High-achiever: Aussie’s complementary medicine industry exceeds $5bn, growth outpace general economy

By Tingmin Koe contact

- Last updated on GMT

The Australian complementary medicine industry is now worth AUD$5.2bn.  ©Getty Images
The Australian complementary medicine industry is now worth AUD$5.2bn. ©Getty Images

Related tags: Australia, Dietary supplement, Market

The Australian complementary medicine industry is now worth AUD$5.2bn (US$3.5bn), growing at a speed that outpace the general economy.

Complementary Medicines Australia (CMA) published its industry audit report 2019, which showed the breakdown of the industry’s performance.

The report showed that the vitamins and dietary supplements contributed the lion’s share to the industry. It is now worth AUD$2.94bn (US$2bn), which is twice the size of 10 years ago.

The category is forecast to grow 22% CAGR over the next 10 years.

Sports nutrition was the second largest category, followed by herbal and traditional products, and weight loss categories, which brought in AUD$1.11bn (US$761m), AUD$720m (US$493m), and AUD$430m (US$294m) respectively.

On the other hand, Australian exports of complementary medicines hit a record high to AUD$1bn last year, with Asia providing the most growth.   

Most of the exports (70%) went to China, and Australia has also surpassed the US​ as the top exporter to China.

According to the Euromonitor, the size of China’s import market is forecast to reach AUD$11bn by 2024.

The Oceania, Vietnam and South Korea made up the bulk of the remaining exports at 13%, 5.3%, and 5.2%.

“Australia has created a $1 billion export success story as consumer demand continues to grow for high quality Australian complementary medicines.

“Asia is the fastest-growing region of the world, with a growing middle class and

ageing population; this trend is expected to continue to grow our export market.

“China represents a significant growth opportunity for the Australian industry potentially doubling in size in 3 years,”​ said the report.

However, CMA also cautioned that the export markets are “at risk”, ​due to the stringent requirements for using the iconic “Australian Made” logo.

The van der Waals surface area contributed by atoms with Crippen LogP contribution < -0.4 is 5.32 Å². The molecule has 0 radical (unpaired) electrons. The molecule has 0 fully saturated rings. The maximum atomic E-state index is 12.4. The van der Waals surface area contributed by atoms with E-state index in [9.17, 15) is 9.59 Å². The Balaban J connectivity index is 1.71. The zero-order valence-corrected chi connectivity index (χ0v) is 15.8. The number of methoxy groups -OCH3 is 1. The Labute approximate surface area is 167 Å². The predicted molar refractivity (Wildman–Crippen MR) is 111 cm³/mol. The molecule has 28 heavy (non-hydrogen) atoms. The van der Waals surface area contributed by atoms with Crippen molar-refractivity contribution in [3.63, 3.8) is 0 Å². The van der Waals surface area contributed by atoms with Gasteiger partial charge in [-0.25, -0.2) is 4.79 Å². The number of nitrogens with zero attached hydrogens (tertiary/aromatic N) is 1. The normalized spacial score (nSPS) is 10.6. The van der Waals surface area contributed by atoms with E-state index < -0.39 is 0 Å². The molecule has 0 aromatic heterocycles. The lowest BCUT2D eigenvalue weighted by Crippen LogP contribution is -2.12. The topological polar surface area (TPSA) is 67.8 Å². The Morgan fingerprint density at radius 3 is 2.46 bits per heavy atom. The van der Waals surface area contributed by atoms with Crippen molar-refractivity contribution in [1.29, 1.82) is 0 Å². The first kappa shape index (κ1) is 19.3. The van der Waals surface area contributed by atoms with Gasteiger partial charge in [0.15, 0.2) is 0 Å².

Overall, the CMA described the industry’s performance as a “healthy growth”, ​which continues to “outpace growth in the broader economy.”

Australians’ consumption patterns

The report also listed a number of consumption trends happening in Australia.

1)    More females consumers

According to the report, more women have purchased complementary medicines than men last year.

Nearly eight in 10 women have bought complementary medicines, while nearly seven in 10 men have done the same.

The most commonly bought product was vitamins for both genders.

More women also tend to buy probiotics, minerals, and nutritional supplements than men. The opposite is true for omega-3 fatty acids and fish oil products.

2)    Popular sales channels

Pharmacies continue to be the best outlet for buying complementary medicines for 68% of the Australians.

Supermarkets and health food stores are the preferred choice for 37% and 32% of consumers.

The number of people who choose to buy products online is slightly higher than last year, while those who buy from direct-selling firms remain about the same in the last two years.

3)    Managing chronic disease

Managing chronic disease is one of the main reasons for purchasing complementary medicines.

Last year, seven out of 10 Australians used at least one form of complementary medicine.

One third did so to manage the symptoms of a chronic disease.

The five largest categories last year were products for 1) general health 2) joint and bone 3) heart health 4) digestive and 5) women’s health.

The five fastest growing ingredients were glucosamine, which grew at 11.6%, followed by probiotics at 10.2%, spirulina at 9.6%, calcium at 9.1%, and propolis at 8.6%.

According to the Australian Institute of Health and Welfare 2018, half of all Australians suffer from a chronic disease.

About 63% are overweight or obese. Diabetes accounted for one million hospitalisation cases, while cardiovascular disease is the main contributing factor for one in three deaths.

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